O'Ryan McEntire on May 6, 2012 at 9:08 pm ∞
Hey, Michael. Any reason you’d like to go the camcorder route?
While I have heard great reviews about the model you have listed, a camcorder in that price range is usually not going to give you very much control over your image. Many of the consumer grade camcorders are all auto. Which means that your camera controls the shutter speed, the ISO, and the focus. This can be awesome if you just want to be able to whip your camera out, turn it on and start shooting. But that also means that it can make it harder to get a cinematic look.
If this is what you have then it’s a great little camera. And understanding it’s weaknesses and strengths you can still get great cinematic images out of it.
However if you are looking to buy something else in this price range, then I would suggest taking a look at the DSLRs. If your going for cinematic images, then your going to get way more bang for your buck.
The Canon T2i and the LUMIX GH2 are both really great options at this price point.
With a DSLR you are going to need lenses. Usually they come with a single kit lens which isn’t horrible. But buying lenses is where a DSLR can get expensive.
The form factor of a DSLR isn’t made for shooting video. So stability can be an issue. Rigs and lenses with Image Stabilization (IS) can help.
That being said, you can find amazing older lenses on ebay for fairly cheap. And Investing in glass is always a better idea than investing in a body. Lenses from Canon and Nikon can almost always be mounted on the next camera body you buy.
So it really depends on your intended use of the camera and where you are as a storyteller. If your just starting out then The Vixia is probably a great camera for you, because you won’t need to fuss with all of the details of a DSLR. But if your at a place where you’re shooting a lot with your Vixia and you feel your are being held back more than progressing then it might not hurt to borrow a friends DSLR or try one in a store to see if your like it.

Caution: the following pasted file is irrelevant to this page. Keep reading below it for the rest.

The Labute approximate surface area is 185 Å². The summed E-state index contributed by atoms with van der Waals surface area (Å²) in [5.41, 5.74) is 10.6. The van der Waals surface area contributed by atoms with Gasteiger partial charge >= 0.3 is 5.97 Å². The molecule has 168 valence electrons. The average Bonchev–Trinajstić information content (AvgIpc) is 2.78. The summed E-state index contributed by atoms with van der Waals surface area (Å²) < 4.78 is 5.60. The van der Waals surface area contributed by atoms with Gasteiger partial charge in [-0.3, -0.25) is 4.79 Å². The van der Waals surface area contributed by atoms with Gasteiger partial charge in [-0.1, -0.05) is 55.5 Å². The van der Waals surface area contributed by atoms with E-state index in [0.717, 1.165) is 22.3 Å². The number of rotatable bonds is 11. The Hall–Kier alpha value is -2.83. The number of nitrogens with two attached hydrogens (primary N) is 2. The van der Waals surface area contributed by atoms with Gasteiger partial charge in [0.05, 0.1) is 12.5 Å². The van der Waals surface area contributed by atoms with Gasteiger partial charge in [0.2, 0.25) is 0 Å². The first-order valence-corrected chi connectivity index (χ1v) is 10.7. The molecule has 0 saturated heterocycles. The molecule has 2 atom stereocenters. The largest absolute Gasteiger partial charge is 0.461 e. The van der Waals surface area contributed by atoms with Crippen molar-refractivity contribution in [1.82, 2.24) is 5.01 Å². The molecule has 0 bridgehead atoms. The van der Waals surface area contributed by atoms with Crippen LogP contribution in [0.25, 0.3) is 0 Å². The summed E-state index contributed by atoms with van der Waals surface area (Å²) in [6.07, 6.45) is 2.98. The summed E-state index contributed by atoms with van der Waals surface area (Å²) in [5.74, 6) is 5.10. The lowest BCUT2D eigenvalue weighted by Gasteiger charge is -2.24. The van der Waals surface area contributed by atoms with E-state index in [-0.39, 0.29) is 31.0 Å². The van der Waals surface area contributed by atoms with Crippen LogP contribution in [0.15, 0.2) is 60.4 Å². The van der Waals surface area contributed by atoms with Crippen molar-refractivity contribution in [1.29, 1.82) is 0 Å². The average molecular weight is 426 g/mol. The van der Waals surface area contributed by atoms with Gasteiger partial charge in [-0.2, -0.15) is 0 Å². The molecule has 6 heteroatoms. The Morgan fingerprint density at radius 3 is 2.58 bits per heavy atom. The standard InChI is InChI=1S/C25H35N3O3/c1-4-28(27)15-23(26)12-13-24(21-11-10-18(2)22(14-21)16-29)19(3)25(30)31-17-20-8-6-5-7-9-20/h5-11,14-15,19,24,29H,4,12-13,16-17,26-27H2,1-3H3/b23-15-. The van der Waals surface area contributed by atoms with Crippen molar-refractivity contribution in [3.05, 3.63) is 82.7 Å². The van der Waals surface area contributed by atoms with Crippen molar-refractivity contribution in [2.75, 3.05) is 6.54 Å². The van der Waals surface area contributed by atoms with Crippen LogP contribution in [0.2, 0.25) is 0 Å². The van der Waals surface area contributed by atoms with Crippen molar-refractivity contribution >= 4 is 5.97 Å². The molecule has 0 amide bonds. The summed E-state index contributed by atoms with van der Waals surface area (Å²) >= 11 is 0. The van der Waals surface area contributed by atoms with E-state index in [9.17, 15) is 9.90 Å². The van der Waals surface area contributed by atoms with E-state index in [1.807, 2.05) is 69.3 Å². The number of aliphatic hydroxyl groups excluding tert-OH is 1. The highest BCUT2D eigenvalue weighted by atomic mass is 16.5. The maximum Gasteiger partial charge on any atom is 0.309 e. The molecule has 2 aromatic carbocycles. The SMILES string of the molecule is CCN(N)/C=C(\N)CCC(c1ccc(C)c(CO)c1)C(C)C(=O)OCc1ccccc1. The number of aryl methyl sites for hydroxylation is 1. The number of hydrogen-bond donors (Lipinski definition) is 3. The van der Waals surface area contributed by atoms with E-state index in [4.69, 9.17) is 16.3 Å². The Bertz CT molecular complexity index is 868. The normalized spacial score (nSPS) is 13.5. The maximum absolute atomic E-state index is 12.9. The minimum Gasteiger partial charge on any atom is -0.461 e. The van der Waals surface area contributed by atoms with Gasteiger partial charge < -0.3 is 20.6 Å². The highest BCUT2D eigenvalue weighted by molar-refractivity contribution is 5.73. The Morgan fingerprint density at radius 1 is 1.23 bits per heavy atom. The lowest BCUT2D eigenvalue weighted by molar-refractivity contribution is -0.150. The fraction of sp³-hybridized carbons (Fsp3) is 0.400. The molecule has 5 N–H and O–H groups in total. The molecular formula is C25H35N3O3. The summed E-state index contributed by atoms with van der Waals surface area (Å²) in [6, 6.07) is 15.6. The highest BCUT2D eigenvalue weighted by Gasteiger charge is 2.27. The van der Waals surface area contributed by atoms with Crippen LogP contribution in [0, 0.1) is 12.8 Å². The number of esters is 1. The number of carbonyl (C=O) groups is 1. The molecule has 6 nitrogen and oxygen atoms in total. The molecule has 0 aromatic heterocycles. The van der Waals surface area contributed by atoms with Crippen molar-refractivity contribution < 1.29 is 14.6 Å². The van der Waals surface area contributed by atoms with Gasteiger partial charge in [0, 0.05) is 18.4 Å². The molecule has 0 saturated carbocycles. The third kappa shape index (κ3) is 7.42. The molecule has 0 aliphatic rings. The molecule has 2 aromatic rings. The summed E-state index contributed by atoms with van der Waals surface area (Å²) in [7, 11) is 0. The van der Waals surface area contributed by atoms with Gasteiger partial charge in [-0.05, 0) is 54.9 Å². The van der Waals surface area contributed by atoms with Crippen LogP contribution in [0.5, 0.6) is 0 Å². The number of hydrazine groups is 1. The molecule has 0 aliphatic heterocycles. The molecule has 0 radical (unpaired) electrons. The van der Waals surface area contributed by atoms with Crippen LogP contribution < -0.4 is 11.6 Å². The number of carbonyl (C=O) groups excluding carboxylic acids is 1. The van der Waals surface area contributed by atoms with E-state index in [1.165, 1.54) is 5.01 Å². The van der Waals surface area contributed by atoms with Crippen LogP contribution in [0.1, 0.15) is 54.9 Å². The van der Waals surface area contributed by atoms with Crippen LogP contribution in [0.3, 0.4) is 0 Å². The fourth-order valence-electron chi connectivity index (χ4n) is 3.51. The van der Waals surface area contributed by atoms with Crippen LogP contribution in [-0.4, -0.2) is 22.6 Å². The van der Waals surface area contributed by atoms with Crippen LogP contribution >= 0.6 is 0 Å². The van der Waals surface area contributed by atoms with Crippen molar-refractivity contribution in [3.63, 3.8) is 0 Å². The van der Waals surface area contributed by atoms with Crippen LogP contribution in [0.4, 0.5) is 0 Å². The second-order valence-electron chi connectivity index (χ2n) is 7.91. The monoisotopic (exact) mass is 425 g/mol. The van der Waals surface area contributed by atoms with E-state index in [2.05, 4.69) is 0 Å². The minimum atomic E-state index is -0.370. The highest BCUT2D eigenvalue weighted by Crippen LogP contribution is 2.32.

Michael J. Nolte on May 7, 2012 at 12:40 pm ∞
Well, I have been saving up to buy myself a Canon EOS 7D Digital for about $1700. I also like camcorders because they are small, cheap, and can shoot great HD. As you said and you are right is that you can’t do much to get a great cinematic look and control the camera as I wanted but still, it is a great starter camera for anyone who is a beginner to film making and storytelling.
O'Ryan McEntire on May 7, 2012 at 3:04 pm ∞
The 7D is actually a harder DSLR to use for video. The 7D can’t be hacked so you have to deal with the horrible Auto Gain Control which messes up audio. So to get good audio you would need to have a separate audio capture device.
I wouldn’t really recommend the 7D for video. It is almost identical in specs to the T2i ($550), T3i ($750), and the 60D ($900) minus that the T3i and 60D has the flip out screen. All these cameras effectively have the same resolution and sensor. The 7D has a few better features in stills mode, but when it comes to video these cameras are almost identical.
The one thing that the 7D (and 60D) has over the T2i and T3i is that it has a Magnesium alloy body that is semi-weather proof instead of a plastic body which is not weather proof.
Comparatively the 60D is a much better buy than the 7D, and for the price the T2i is a huge camera in regards to what it can do.
Don’t get me wrong the 7D is a great camera but the ratio of price to video functionality isn’t really in it’s favor.
ben van holstyn on May 13, 2012 at 9:09 pm ∞
I’m saving up for my first camera (while saving for my first year of college and a laptop). Yes, I’m a noob. I am wondering what would be the best camera for the money (as the title suggests). I’m looking for an all purpose camera but that does VERY well at video. I was thinking the Canon EOS Rebel T3i. Any suggestions?
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